Vice Governor Enric Mas, together with the Governor General and the Grand Master.
The new position of Vice Governor for Latin America was created a few months ago, what does your mission involve?
The Latin American continent represents great potential for our ecclesial institution and this justified the appointment of a Vice Governor to coordinate the development of the Order in this area of the world. I travelled a great deal before the pandemic, meeting Grand Priors and Lieutenants. This contact continues principally through virtual means while we await the return to normality.
We emphasize the spiritual life and commitment of the members within their dioceses, where they are a sort of ambassadors of the Holy Land, to quote an expression of Cardinal Pietro Parolin. Brazil has two Lieutenancies and we are planning to expand further into this immense Catholic nation. The Order’s annual magazine is distributed here thanks to a generous initiative of the Lieutenancy of Portugal, which financed the translation and production of the Jerusalem Cross in Portuguese.
The Order is also present in Argentina, Colombia, Venezuela and Mexico. For the moment we have around 400 members in total, but the development projects in Ecuador and Panama allow us to count on a future growth in the number of Knights and Dames, despite the crisis that is hitting this part of the world hard.
How do you go about choosing new members of the Order, careful to avoid those who are more interested in appearing than in serving?
Our relationship with local bishops is essential. In this regard, I received very clear instructions from the Grand Master Cardinal Filoni and from the Governor General Leonardo Visconti di Modrone.
It is the bishops who help us to identify and choose men and women of the Church, capable of offering the right image of the Order, avoiding those candidates who seek social promotion, for example. Even the members already engaged in our institution turn out to be excellent advisors, as they know their respective areas well, thanks to the exercise of various professional activities. The spiritual life of Knights and Dames represents a priority for us, as does their parish commitment. We insist a lot on deepening the formation of candidates within the peripheral structures of the Order.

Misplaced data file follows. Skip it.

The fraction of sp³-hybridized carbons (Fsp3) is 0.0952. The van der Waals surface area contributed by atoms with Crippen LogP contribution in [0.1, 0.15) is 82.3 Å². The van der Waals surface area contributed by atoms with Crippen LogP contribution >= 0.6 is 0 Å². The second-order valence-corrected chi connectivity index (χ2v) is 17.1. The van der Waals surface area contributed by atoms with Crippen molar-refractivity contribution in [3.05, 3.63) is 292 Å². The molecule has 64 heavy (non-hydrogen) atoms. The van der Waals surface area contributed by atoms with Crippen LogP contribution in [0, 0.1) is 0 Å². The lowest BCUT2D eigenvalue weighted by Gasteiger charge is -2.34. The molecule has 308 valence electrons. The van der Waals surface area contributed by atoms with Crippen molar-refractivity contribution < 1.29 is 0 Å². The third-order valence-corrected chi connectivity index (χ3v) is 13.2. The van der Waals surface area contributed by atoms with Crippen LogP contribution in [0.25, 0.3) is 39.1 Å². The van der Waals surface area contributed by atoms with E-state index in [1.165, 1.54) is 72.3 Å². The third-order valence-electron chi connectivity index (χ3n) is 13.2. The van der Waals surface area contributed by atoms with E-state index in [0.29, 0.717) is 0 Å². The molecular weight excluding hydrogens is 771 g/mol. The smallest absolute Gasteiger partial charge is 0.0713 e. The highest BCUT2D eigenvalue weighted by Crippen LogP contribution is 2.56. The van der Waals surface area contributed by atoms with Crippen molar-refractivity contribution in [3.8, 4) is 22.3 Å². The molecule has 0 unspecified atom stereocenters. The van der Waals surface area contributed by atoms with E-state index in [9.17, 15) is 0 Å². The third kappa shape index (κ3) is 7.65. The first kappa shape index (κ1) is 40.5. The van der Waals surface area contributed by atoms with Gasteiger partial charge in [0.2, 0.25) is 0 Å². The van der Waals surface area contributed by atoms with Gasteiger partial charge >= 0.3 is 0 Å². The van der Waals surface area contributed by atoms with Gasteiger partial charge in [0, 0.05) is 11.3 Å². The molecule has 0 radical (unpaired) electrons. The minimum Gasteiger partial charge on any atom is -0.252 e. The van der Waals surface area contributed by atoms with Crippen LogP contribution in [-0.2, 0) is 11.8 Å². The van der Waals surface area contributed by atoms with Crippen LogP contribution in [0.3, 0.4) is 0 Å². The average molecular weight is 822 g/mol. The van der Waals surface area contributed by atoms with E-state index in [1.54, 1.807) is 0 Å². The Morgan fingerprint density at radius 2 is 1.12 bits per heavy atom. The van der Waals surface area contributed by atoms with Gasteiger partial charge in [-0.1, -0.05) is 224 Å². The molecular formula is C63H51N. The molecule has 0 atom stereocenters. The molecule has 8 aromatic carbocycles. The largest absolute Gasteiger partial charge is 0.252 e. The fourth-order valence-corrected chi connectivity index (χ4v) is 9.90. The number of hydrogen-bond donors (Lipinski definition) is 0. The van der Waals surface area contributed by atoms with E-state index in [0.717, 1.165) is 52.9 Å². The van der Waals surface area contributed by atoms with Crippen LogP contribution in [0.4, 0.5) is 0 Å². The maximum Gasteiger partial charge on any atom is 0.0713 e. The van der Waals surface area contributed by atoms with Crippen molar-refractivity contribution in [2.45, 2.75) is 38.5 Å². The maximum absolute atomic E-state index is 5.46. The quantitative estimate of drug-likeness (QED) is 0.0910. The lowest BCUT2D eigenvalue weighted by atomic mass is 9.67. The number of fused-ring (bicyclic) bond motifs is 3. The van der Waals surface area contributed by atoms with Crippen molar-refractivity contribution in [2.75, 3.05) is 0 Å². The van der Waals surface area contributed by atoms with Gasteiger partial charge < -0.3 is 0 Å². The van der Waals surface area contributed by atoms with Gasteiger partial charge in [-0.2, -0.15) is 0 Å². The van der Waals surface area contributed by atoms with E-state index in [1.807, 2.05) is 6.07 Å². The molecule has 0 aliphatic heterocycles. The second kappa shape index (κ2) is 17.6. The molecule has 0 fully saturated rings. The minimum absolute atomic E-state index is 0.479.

The relationships between the Lieutenancies of Latin American countries allow for multiple exchanges of experiences and a positive mutual stimulus. It is not the quantity of members that matters, but the quality of their Christian witness and the pastoral will to support the Mother Church in the Holy Land.
How does the Order currently represent a space in which its baptismal vocation is expressed?
I work as a lawyer, I am married and I have three children. My commitment to the Order is a way of serving the Church, that is, the Catholic community. I believe that it is very important to boost awareness of the fact that the Order is a modern and avant-garde institution in many ecclesial aspects, since the baptized lay people fully assume the utmost responsibilities, be they men or women, under the aegis of the Grand Master appointed by the Pope, in collaboration with – but not dependent on – the clergy.
Leo XIII allowed women to enter the Order at a time when they did not vote and this was a revolutionary decision. With the same impetus, we continue to offer women an important place and, in fact, some of them are at the head of certain Lieutenancies. Beyond the distorted archaic image of the Order, I am happy to testify that my vocation as a lay person – priest, prophet and king through baptism – is fully expressed in the Order itself, a spiritual family that reminds us that the Church is above all a community of brothers and sisters who love each other.
Interview by François Vayne